British Airways is suing CBRE, the outsourcing company it had engaged to run its data centers, because last year, on the UK's May Bank Holiday weekend, those data centers failed, leaving the airline with thousands of stranded passengers and a compensation bill estimated to be around £58 million.
There is very little we can say about this specific case at this stage. Neither side is making any public comment.
But the silence itself is noteworthy, and the arrival of this case in the halls of London's High Court should make every other enterprise company with IT partners sit up and pay attention. This passing into the legal domain is an admission that something else failed here, besides the technology.
Outsourcing the blame?
Problems with outsourcing bedevil every walk of life. For example, your local authority probably doesn't run its own garbage collection, and your local hospital might not operate its own ambulances. In the UK, a lot of public sector work, like the administration of benefits, is outsourced to various management firms. For instance, benefits claimants have to pass various assessments, including the Personal Independence Payment (PIP) assessment for invalidity benefit administered by Atos, and a Work Capability Assessment for sickness benefit administered first by Atos and, since 2015, by US outsourcing firm Maximus. Both schemes have come under intense fire for alleged cruelty.
In these situations, when there is a problem, those affected know that blame is shared. If the bins aren't collected, it may be a failure of the contractor, or it may be the fault of the local council for mismanaging the system. Likewise, when poor, disabled people die after being declared fit for work, the government gets slated alongside the outsourcing firm.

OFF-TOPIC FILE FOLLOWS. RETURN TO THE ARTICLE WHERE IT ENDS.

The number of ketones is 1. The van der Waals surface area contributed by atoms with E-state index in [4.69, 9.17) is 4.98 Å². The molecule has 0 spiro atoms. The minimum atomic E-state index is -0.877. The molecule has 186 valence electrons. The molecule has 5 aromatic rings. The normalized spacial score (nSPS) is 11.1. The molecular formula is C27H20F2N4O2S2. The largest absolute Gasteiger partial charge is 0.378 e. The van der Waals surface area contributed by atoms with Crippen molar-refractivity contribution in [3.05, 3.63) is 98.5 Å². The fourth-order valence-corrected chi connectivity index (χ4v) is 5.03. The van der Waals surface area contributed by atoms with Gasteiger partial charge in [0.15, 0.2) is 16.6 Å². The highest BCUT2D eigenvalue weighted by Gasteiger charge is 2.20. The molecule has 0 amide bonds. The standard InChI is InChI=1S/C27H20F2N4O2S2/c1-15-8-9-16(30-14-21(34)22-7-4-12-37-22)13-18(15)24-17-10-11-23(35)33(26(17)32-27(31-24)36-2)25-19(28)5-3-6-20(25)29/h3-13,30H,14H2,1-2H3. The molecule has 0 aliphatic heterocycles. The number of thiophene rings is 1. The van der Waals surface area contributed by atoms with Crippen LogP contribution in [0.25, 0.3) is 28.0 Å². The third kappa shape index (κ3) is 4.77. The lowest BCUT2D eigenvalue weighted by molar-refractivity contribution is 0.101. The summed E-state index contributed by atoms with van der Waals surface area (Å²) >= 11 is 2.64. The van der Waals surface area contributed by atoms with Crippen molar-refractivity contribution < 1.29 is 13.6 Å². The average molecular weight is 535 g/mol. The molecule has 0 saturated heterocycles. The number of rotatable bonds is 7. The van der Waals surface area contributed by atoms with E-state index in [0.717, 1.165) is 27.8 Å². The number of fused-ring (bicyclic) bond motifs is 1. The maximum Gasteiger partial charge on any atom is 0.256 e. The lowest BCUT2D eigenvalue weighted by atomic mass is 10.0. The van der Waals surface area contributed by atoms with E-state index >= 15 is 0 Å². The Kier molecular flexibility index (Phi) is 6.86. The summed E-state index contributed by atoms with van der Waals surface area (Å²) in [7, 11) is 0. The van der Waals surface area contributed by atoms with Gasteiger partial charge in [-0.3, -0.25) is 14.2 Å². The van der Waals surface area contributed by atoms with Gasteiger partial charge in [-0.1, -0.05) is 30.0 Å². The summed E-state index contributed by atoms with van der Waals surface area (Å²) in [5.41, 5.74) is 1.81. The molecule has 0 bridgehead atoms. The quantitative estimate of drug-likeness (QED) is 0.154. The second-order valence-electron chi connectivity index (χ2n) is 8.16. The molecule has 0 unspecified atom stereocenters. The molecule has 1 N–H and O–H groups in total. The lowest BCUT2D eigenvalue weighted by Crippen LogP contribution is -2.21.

In the IT industry, there may be an unrealistic expectation that the responsibility for a particular service falls entirely on the shoulders of the outsourcer. In fact, the outsourcer is taking on responsibility for a legacy environment. Even if they are re-implementing it in a new facility, there will be old applications, old assumptions, and old architectures. If it fails, it could be down to weaknesses in the way the system is set up - just as your waste bins might pile up because the council's waste contractor is chasing unrealistic expectations.
Last year, following the problems at Heathrow, Willie Walsh, CEO of BA's parent company IAG, pointed the finger at "human error" on the part of an engineer employed by the contractor - clearly laying the blame on CBRE. That statement was later retracted, and CBRE promised to cooperate with the inquiry, saying: 'No determination has been made yet regarding the cause of this incident. Any speculation to the contrary is not founded in fact.'
The root cause of the failure will be completely clear by now. Data centers may be complex systems involving humans and technology, but all of their events are logged and there's a limit to how many things can fail.
The inquiry will have come to nothing for one reason: an inability to agree on who is at fault. The essential failure now, perhaps more important than the technological one, is a failure to agree on an interpretation of clauses in the contract.
One of the emails in my inbox suggested that many customers expect to be able to "outsource the blame," along with the "IT architecture fails" which eventually lead to a failure. With this whole thing sub judice, it's way too early to say that's what happened here.
But when a case like this comes to court, it seems likely to me that the client will claim that the outsourcer should have prevented the failure, and the outsourcer will argue it could not have been expected to. Even if the outsourcer wins the argument, it leaves everyone faced with a sobering realization.
Outsourcing agreements do not, and cannot, absolve the client of all responsibility for making the system workable. And they aren't a magic way to deliver a reliable service with no risk at all.
Whatever the outcome of this case, it will change things, both for data center outsourcers and for their clients.